The Theme of Transformation in Lady Chatterley's Lover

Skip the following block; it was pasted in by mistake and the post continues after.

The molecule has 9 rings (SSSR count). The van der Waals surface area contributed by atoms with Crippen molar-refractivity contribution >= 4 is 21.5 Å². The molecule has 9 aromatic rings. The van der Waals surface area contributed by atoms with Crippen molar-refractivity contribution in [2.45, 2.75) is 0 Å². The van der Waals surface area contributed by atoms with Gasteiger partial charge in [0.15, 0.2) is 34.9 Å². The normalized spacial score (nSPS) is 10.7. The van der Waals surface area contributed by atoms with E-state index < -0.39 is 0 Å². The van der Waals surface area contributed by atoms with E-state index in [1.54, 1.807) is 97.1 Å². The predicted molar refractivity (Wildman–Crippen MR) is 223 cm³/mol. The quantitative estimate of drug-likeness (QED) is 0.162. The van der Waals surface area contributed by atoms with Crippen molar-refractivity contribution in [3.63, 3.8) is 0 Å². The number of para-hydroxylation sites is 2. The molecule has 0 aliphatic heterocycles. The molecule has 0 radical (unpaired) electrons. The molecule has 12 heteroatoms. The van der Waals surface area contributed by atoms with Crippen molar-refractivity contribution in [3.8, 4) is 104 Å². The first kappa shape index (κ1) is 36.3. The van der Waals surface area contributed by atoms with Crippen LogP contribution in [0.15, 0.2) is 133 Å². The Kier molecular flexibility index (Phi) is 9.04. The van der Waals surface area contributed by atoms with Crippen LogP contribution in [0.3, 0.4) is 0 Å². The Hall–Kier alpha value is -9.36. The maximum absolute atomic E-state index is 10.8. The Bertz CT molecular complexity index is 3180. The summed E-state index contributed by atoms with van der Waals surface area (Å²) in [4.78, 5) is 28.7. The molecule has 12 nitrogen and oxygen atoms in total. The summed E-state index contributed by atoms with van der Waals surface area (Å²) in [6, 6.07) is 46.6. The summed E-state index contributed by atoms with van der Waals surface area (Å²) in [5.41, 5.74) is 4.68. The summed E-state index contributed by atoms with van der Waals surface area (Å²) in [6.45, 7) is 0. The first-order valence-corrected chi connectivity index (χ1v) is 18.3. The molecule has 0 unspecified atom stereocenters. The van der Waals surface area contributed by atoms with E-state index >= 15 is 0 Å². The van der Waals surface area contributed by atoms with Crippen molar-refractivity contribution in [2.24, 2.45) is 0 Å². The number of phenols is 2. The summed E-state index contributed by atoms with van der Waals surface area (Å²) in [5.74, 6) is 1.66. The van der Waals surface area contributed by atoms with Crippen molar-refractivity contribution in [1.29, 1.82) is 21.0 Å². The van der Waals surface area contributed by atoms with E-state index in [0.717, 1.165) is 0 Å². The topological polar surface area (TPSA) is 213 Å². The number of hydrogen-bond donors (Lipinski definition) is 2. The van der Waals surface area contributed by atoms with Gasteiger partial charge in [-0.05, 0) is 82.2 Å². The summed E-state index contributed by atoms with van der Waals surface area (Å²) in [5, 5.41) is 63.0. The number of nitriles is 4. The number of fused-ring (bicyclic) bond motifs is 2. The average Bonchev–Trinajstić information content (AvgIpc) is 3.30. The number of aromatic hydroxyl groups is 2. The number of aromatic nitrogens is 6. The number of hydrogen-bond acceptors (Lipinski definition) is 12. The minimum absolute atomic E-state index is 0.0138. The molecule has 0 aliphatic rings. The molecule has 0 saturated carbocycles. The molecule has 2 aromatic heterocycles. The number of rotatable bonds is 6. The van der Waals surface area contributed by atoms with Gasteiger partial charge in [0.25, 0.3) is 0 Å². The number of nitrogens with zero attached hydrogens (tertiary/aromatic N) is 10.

The theme of transformation is strong throughout the novel, for Sir Clifford also seeks to transform himself, under the influence of Mrs. Bolton, from a passive writer of stories which Connie deems to be 'a wonderful display of nothingness...' into a coal magnate like Gerald Crich in Sons and Lovers. He wants to conceal his pulpy inner self, and its vulnerability, in order to embrace the work of hiring an engineer, descending into a coalmine and exploiting technology, thus becoming mechanically absorbed where his wife and Mellors have become sexually absorbed. Mrs. Bolton aids Clifford's transformation by helping him to comprehend his political potential, but she herself undergoes a transformation in the act of satisfying Clifford's need. As his social inferior, she demands no reciprocity, merely abandoning her own inner self, which still clings to her dead husband, and embracing Clifford's goal ofreinvigorating the mines. Her transformation is thus neither sexual nor political, but social, for 'she was coming bit by bit into possession of all that the gentry knew, all that made them upper-class...' and she can say to herself at the novel's end 'My word, he'd never have got on like this with Lady Chatterley. She was not the one to put a man forward...'
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